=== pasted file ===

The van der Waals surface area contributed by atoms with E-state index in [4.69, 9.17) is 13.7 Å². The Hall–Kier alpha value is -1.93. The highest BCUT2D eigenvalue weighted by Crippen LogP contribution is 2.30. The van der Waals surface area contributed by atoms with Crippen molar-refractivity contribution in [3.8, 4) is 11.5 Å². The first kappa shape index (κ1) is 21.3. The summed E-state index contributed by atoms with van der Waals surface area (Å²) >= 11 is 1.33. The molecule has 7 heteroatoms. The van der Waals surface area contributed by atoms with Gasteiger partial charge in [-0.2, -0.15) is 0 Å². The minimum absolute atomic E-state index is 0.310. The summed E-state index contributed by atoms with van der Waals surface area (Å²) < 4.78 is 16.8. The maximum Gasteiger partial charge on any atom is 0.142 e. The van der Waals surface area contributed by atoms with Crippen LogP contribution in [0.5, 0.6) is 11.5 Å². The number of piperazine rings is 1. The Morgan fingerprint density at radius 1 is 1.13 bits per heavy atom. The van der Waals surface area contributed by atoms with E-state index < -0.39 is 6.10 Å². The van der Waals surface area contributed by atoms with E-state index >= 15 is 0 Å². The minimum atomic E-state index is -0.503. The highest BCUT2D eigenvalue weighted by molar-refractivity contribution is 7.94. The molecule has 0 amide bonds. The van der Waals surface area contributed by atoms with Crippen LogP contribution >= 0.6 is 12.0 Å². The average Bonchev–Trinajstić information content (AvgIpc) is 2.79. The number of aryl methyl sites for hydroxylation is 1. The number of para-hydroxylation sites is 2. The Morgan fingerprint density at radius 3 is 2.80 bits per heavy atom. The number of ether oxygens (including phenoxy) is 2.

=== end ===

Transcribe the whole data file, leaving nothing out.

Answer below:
The van der Waals surface area contributed by atoms with E-state index in [4.69, 9.17) is 13.7 Å². The Hall–Kier alpha value is -1.93. The highest BCUT2D eigenvalue weighted by Crippen LogP contribution is 2.30. The van der Waals surface area contributed by atoms with Crippen molar-refractivity contribution in [3.8, 4) is 11.5 Å². The first kappa shape index (κ1) is 21.3. The summed E-state index contributed by atoms with van der Waals surface area (Å²) >= 11 is 1.33. The molecule has 7 heteroatoms. The van der Waals surface area contributed by atoms with Gasteiger partial charge in [-0.2, -0.15) is 0 Å². The minimum absolute atomic E-state index is 0.310. The summed E-state index contributed by atoms with van der Waals surface area (Å²) < 4.78 is 16.8. The maximum Gasteiger partial charge on any atom is 0.142 e. The van der Waals surface area contributed by atoms with Crippen LogP contribution in [0.5, 0.6) is 11.5 Å². The number of piperazine rings is 1. The Morgan fingerprint density at radius 1 is 1.13 bits per heavy atom. The van der Waals surface area contributed by atoms with E-state index < -0.39 is 6.10 Å². The van der Waals surface area contributed by atoms with E-state index >= 15 is 0 Å². The minimum atomic E-state index is -0.503. The highest BCUT2D eigenvalue weighted by molar-refractivity contribution is 7.94. The molecule has 0 amide bonds. The van der Waals surface area contributed by atoms with Crippen LogP contribution >= 0.6 is 12.0 Å². The average Bonchev–Trinajstić information content (AvgIpc) is 2.79. The number of aryl methyl sites for hydroxylation is 1. The number of para-hydroxylation sites is 2. The Morgan fingerprint density at radius 3 is 2.80 bits per heavy atom. The number of ether oxygens (including phenoxy) is 2.